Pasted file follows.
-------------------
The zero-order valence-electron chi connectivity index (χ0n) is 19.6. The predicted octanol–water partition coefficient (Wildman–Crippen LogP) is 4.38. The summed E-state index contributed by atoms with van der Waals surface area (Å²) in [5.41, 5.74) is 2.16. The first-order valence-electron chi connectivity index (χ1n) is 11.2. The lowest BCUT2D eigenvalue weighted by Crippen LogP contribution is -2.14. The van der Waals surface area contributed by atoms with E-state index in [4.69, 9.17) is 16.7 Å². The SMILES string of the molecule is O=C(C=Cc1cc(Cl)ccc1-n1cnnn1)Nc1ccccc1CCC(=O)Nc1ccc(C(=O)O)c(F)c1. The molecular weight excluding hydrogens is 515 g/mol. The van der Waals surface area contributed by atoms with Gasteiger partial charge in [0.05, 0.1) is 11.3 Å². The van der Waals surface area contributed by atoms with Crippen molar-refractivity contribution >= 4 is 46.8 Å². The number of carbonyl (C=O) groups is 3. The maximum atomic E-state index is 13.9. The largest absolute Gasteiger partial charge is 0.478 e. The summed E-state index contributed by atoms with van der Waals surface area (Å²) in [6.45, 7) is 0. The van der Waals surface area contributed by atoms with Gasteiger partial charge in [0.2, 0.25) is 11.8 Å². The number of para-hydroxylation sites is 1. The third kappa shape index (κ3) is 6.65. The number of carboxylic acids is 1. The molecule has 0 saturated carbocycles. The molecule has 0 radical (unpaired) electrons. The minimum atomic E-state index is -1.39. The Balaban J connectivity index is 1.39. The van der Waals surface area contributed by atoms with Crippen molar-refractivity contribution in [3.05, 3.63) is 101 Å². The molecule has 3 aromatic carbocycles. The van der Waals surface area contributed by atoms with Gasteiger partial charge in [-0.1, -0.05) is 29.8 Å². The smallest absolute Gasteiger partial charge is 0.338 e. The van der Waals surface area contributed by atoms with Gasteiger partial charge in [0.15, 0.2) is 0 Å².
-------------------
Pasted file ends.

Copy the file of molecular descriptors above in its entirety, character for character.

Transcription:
The zero-order valence-electron chi connectivity index (χ0n) is 19.6. The predicted octanol–water partition coefficient (Wildman–Crippen LogP) is 4.38. The summed E-state index contributed by atoms with van der Waals surface area (Å²) in [5.41, 5.74) is 2.16. The first-order valence-electron chi connectivity index (χ1n) is 11.2. The lowest BCUT2D eigenvalue weighted by Crippen LogP contribution is -2.14. The van der Waals surface area contributed by atoms with E-state index in [4.69, 9.17) is 16.7 Å². The SMILES string of the molecule is O=C(C=Cc1cc(Cl)ccc1-n1cnnn1)Nc1ccccc1CCC(=O)Nc1ccc(C(=O)O)c(F)c1. The molecular weight excluding hydrogens is 515 g/mol. The van der Waals surface area contributed by atoms with Gasteiger partial charge in [0.05, 0.1) is 11.3 Å². The van der Waals surface area contributed by atoms with Crippen molar-refractivity contribution >= 4 is 46.8 Å². The number of carbonyl (C=O) groups is 3. The maximum atomic E-state index is 13.9. The largest absolute Gasteiger partial charge is 0.478 e. The summed E-state index contributed by atoms with van der Waals surface area (Å²) in [6.45, 7) is 0. The van der Waals surface area contributed by atoms with Gasteiger partial charge in [0.2, 0.25) is 11.8 Å². The number of para-hydroxylation sites is 1. The third kappa shape index (κ3) is 6.65. The number of carboxylic acids is 1. The molecule has 0 saturated carbocycles. The molecule has 0 radical (unpaired) electrons. The minimum atomic E-state index is -1.39. The Balaban J connectivity index is 1.39. The van der Waals surface area contributed by atoms with Crippen molar-refractivity contribution in [3.05, 3.63) is 101 Å². The molecule has 3 aromatic carbocycles. The van der Waals surface area contributed by atoms with Gasteiger partial charge in [-0.1, -0.05) is 29.8 Å². The smallest absolute Gasteiger partial charge is 0.338 e. The van der Waals surface area contributed by atoms with Gasteiger partial charge in [0.15, 0.2) is 0 Å².